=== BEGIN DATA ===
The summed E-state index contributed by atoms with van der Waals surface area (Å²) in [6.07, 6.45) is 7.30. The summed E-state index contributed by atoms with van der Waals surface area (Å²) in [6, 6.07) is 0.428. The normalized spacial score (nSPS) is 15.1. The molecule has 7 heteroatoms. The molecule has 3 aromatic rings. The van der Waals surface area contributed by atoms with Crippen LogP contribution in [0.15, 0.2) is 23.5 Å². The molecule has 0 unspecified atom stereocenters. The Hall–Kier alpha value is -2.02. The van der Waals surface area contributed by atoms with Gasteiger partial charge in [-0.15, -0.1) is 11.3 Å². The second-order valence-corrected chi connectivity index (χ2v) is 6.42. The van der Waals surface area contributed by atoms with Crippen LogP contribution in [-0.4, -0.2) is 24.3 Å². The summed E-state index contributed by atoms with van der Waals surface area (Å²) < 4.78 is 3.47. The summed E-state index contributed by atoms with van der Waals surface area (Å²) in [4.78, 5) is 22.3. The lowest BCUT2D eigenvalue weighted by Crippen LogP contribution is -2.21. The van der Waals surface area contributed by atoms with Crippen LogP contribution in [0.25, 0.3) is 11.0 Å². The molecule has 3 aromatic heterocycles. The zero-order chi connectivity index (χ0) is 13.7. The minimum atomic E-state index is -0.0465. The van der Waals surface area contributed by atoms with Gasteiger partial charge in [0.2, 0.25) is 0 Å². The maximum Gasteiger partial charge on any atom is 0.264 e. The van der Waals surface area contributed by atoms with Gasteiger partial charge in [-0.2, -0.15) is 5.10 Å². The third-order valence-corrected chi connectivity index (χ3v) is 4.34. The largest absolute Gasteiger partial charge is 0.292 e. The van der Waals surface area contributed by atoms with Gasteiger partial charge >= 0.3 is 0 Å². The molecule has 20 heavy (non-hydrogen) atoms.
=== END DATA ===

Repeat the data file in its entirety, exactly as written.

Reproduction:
The summed E-state index contributed by atoms with van der Waals surface area (Å²) in [6.07, 6.45) is 7.30. The summed E-state index contributed by atoms with van der Waals surface area (Å²) in [6, 6.07) is 0.428. The normalized spacial score (nSPS) is 15.1. The molecule has 7 heteroatoms. The molecule has 3 aromatic rings. The van der Waals surface area contributed by atoms with Crippen LogP contribution in [0.15, 0.2) is 23.5 Å². The molecule has 0 unspecified atom stereocenters. The Hall–Kier alpha value is -2.02. The van der Waals surface area contributed by atoms with Gasteiger partial charge in [-0.15, -0.1) is 11.3 Å². The second-order valence-corrected chi connectivity index (χ2v) is 6.42. The van der Waals surface area contributed by atoms with Crippen LogP contribution in [-0.4, -0.2) is 24.3 Å². The summed E-state index contributed by atoms with van der Waals surface area (Å²) < 4.78 is 3.47. The summed E-state index contributed by atoms with van der Waals surface area (Å²) in [4.78, 5) is 22.3. The lowest BCUT2D eigenvalue weighted by Crippen LogP contribution is -2.21. The van der Waals surface area contributed by atoms with Crippen LogP contribution in [0.25, 0.3) is 11.0 Å². The molecule has 3 aromatic heterocycles. The zero-order chi connectivity index (χ0) is 13.7. The minimum atomic E-state index is -0.0465. The van der Waals surface area contributed by atoms with Gasteiger partial charge in [0.2, 0.25) is 0 Å². The maximum Gasteiger partial charge on any atom is 0.264 e. The van der Waals surface area contributed by atoms with Gasteiger partial charge in [-0.2, -0.15) is 5.10 Å². The third-order valence-corrected chi connectivity index (χ3v) is 4.34. The largest absolute Gasteiger partial charge is 0.292 e. The van der Waals surface area contributed by atoms with Gasteiger partial charge >= 0.3 is 0 Å². The molecule has 20 heavy (non-hydrogen) atoms.